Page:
Authors, Limos, and Promotional Events

When you’re an author, you tend to be a little detached.

There’s always this gap between you and the reader, a distance that is both metaphorical and physical. It’s why there are some who think your view and interpretation is all that matters, and others believe the author’s perspective ceases to matter once it’s in the hands of the audience.


However, sometimes this isn’t the case. When you go to places like book signings or to events where people can ask you questions, some of that gap closes. You can be coy. You can lie. However, most of the time, you just want to give the right impression and answer as honestly as you can.


Depending on the book and whatever image of you the publisher wants to project, that can mean different things.


Obviously, if you’ve written a story about how to become rich and financially successful, you’ll want to splurge a little. Or you’ll want to talk your publisher into spending a little.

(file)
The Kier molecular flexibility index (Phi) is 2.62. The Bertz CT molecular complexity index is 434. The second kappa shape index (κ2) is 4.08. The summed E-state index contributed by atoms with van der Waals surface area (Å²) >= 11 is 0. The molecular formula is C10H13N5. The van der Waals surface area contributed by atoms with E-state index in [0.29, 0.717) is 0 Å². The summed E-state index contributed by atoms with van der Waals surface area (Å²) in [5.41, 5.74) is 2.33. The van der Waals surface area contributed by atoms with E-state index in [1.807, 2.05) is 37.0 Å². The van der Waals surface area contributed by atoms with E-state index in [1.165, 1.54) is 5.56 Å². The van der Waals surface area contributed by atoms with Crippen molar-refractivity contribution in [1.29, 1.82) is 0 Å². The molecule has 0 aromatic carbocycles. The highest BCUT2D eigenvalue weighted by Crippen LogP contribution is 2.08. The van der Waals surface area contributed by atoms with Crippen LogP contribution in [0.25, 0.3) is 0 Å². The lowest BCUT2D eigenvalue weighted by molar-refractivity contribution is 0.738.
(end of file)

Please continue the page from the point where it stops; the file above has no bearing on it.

That could mean calling to make sure you get to your book signing or event in style. Another possibility is to hold the whole thing not in some random bookstore, but in an upscale place.


If you’ve written a steamy romance novel, then things change appropriately. You’re going to want to sell the fairy tale of it, and there’s less money involved. For example, you could end up reading a sample chapter of it in a library.


These days, you might be asked to promote the book through an AMA – that’s “ask me anything,” for those of you who aren’t updated on the internet terms. It’s when you go to a website or a live panel and take questions as they come, answering them however you feel like.


Personally, I think these are great ideas. They’re all excellent ways to promote a book, get the word out that it exists. It’s also a method for interacting with your readers.


Of course, there’s nothing in the world requiring you to do this. Sometimes, you don’t want the posh limo to take you to a promotional event. Sometimes, you just want to sit at home, relax, and let the world talk about your book without your input.


Then there are the folks like Neil Gaiman. He’s known for showing up in random bookstores, looking for copies of his books, and signing them. Personally, apart from this, I think he’s a recluse, but it just adds to his mystique.